Italy’s steel plate price puts margins under pressure

6th June 2024

Hot rolled plate prices in Italy are likely to have reached the bottom of the current cycle as production costs continue to apply pressure to steelmakers’ margins.

Italian plate manufacturers and rerollers report that they have little scope to reduce their price quotations in upcoming negotiations, claiming that they are now operating at or around their breakeven point. A recent rise in slab prices and the current conversion costs are cited as contributory factors.  

During research for May's European Steel Review plate suppliers told MEPS International that even reducing prices, and selling at a loss, would fail to prompt any increase in sales. 

Poor order intake – at both mill and stockholder level – persists in Italy, mirroring the trend seen elsewhere in Europe. Most small and medium-sized plate buyers are purchasing only limited quantities – typically on a back-to-back basis – and have little appetite to acquire material for stock. 

MEPS’s Italian research contacts reported that a short spell of restocking, in mid-to-late January, had helped to maintain plate sales in quarter one. Public holidays in April and May contributed to a reduction in activity during quarter two.  

Plate consumers are now alert to the effect of the impending summer holiday period and will operate with minimum stock levels for the foreseeable future. Many Italian companies will wind down their operations – either in part or fully – in August.   

Activity levels in the machinery sector are reduced and segments linked to consumer goods continue to operate below expectations. There are pockets of relative strength, however. MEPS contacts said that the renewable energy sector’s wind farm developments are providing some demand.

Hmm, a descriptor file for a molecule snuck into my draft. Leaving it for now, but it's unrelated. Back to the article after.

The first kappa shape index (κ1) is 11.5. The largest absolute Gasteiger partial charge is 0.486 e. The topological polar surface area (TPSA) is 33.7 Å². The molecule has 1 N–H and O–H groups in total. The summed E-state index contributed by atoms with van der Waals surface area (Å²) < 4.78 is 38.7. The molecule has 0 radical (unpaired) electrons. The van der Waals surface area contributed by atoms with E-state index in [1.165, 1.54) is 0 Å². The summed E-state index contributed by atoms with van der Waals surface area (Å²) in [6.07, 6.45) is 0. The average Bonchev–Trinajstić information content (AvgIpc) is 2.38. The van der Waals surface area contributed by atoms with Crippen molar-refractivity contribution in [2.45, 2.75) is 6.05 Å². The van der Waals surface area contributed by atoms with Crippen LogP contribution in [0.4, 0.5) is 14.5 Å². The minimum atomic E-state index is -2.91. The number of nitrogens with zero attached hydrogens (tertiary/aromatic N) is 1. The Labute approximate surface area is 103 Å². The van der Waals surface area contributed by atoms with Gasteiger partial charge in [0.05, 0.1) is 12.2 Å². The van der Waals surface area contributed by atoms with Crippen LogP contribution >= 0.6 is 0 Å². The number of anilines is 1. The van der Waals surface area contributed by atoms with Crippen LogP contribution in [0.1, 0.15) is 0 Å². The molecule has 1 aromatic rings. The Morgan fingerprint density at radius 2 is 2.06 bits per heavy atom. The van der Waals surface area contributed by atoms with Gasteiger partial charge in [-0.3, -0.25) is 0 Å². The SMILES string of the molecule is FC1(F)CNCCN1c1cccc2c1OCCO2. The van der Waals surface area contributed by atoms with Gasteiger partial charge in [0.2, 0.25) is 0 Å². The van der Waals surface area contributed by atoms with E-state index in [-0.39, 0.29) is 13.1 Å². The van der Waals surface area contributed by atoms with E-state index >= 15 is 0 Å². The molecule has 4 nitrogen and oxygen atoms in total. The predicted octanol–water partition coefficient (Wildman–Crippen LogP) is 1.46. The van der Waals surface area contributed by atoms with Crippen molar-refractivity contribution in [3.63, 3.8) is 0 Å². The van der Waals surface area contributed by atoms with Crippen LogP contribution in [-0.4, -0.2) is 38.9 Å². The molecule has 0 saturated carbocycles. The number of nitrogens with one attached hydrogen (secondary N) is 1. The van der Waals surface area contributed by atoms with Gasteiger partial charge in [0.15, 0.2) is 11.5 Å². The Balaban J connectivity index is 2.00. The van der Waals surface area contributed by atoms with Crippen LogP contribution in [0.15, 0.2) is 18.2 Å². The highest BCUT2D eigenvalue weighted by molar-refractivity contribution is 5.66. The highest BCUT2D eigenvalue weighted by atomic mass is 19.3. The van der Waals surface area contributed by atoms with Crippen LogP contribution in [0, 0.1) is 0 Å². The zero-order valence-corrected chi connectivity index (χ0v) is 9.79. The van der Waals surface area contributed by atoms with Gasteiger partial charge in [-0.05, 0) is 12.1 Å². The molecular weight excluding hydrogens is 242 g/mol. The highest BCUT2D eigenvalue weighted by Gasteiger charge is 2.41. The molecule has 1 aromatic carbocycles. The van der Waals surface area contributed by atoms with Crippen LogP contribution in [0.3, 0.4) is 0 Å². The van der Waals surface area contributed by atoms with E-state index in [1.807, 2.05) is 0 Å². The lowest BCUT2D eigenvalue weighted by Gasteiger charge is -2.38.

A slight uptick was also noted in Italy’s construction sector in recent weeks. This is despite the Hamburg Commercial Bank Construction Purchasing Managers’ Index declining to 48.5 points in April, the first time the index has fallen below the 50-point mark – indicating a market contraction – since September last year. 

Asian imports compete for plate sales 

Italian plate suppliers face competition for sales from overseas. The market continues to be exposed to low-priced Asian imports, most notably from Indonesia. Compared with local quotations, a price advantage of around EUR100 per tonne was reported to MEPS during May. Delivery lead times are long, however, with August/September arrival being offered. 

Ongoing demand weakness in East Asia means that mills in the region will maximise European export opportunities where possible. The European Commission’s import safeguard quotas for hot rolled plate are rarely oversubscribed, allowing trade to be facilitated without fear of additional tariffs.    

Furthermore, the availability of domestically produced plate is good in Italy. Producers are now quoting early July delivery for new orders.  

Shifting source of slab supply 

Italian plate producers have limited purchasing options for slab, however. Due to the Ukraine war, end-users are likely to specify that Russian raw materials are not used. Meanwhile, Russian mills continue to allocate low export volumes of slab to Europe, preferring to sell in other markets.  

Consequently, Italian rerollers have made Asian slab producers their preferred supply option in recent years. Faced with weak domestic flat product demand Asian mills welcome this alternative sales channel for their raw materials. 

It is reported that slab prices from Asia are currently about USD580-600 per tonne, CFR Italy. MEPS respondents suggest that a potential price increase by Russian slab producers may enable East Asian mills to implement their own rises in the next round of negotiations.  

MEPS predicts that Italian plate prices will rise in the next few months. Potential production cuts by European mills in the summer months could lead to price rises and improve their profit margins. However, lacklustre local demand and competitively priced non-EU material will continue to threaten their price aspirations.   

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